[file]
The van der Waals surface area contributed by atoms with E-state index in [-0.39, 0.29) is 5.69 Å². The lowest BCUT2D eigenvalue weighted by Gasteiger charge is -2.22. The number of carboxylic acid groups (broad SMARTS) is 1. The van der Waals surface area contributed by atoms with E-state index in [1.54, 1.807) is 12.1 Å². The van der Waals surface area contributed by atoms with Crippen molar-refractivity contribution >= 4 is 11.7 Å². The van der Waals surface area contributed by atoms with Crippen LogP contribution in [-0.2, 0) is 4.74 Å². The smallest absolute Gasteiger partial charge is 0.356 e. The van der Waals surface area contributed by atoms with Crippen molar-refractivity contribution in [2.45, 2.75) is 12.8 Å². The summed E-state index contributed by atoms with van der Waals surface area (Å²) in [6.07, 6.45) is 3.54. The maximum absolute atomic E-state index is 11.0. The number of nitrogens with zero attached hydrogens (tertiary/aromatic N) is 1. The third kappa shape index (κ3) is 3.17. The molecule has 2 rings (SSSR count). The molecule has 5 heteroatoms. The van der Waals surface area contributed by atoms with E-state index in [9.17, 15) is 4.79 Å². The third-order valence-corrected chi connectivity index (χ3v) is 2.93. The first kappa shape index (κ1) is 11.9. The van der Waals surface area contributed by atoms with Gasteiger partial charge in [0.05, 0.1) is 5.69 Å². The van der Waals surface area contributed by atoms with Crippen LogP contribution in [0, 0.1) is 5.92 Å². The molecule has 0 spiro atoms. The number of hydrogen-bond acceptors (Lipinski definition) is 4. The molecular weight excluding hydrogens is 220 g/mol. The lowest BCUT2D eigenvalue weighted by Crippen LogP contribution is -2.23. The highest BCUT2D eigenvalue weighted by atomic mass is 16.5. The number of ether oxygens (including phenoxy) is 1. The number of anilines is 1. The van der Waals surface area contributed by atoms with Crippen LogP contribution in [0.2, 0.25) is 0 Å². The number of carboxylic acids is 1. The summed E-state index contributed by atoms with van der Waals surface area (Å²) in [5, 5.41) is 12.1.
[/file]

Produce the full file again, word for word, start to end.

The van der Waals surface area contributed by atoms with E-state index in [-0.39, 0.29) is 5.69 Å². The lowest BCUT2D eigenvalue weighted by Gasteiger charge is -2.22. The number of carboxylic acid groups (broad SMARTS) is 1. The van der Waals surface area contributed by atoms with E-state index in [1.54, 1.807) is 12.1 Å². The van der Waals surface area contributed by atoms with Crippen molar-refractivity contribution >= 4 is 11.7 Å². The van der Waals surface area contributed by atoms with Crippen LogP contribution in [-0.2, 0) is 4.74 Å². The smallest absolute Gasteiger partial charge is 0.356 e. The van der Waals surface area contributed by atoms with Crippen molar-refractivity contribution in [2.45, 2.75) is 12.8 Å². The summed E-state index contributed by atoms with van der Waals surface area (Å²) in [6.07, 6.45) is 3.54. The maximum absolute atomic E-state index is 11.0. The number of nitrogens with zero attached hydrogens (tertiary/aromatic N) is 1. The third kappa shape index (κ3) is 3.17. The molecule has 2 rings (SSSR count). The molecule has 5 heteroatoms. The van der Waals surface area contributed by atoms with E-state index in [9.17, 15) is 4.79 Å². The third-order valence-corrected chi connectivity index (χ3v) is 2.93. The first kappa shape index (κ1) is 11.9. The van der Waals surface area contributed by atoms with Gasteiger partial charge in [0.05, 0.1) is 5.69 Å². The van der Waals surface area contributed by atoms with Crippen LogP contribution in [0, 0.1) is 5.92 Å². The molecule has 0 spiro atoms. The number of hydrogen-bond acceptors (Lipinski definition) is 4. The molecular weight excluding hydrogens is 220 g/mol. The lowest BCUT2D eigenvalue weighted by Crippen LogP contribution is -2.23. The highest BCUT2D eigenvalue weighted by atomic mass is 16.5. The number of ether oxygens (including phenoxy) is 1. The number of anilines is 1. The van der Waals surface area contributed by atoms with Crippen LogP contribution in [0.2, 0.25) is 0 Å². The number of carboxylic acids is 1. The summed E-state index contributed by atoms with van der Waals surface area (Å²) in [5, 5.41) is 12.1.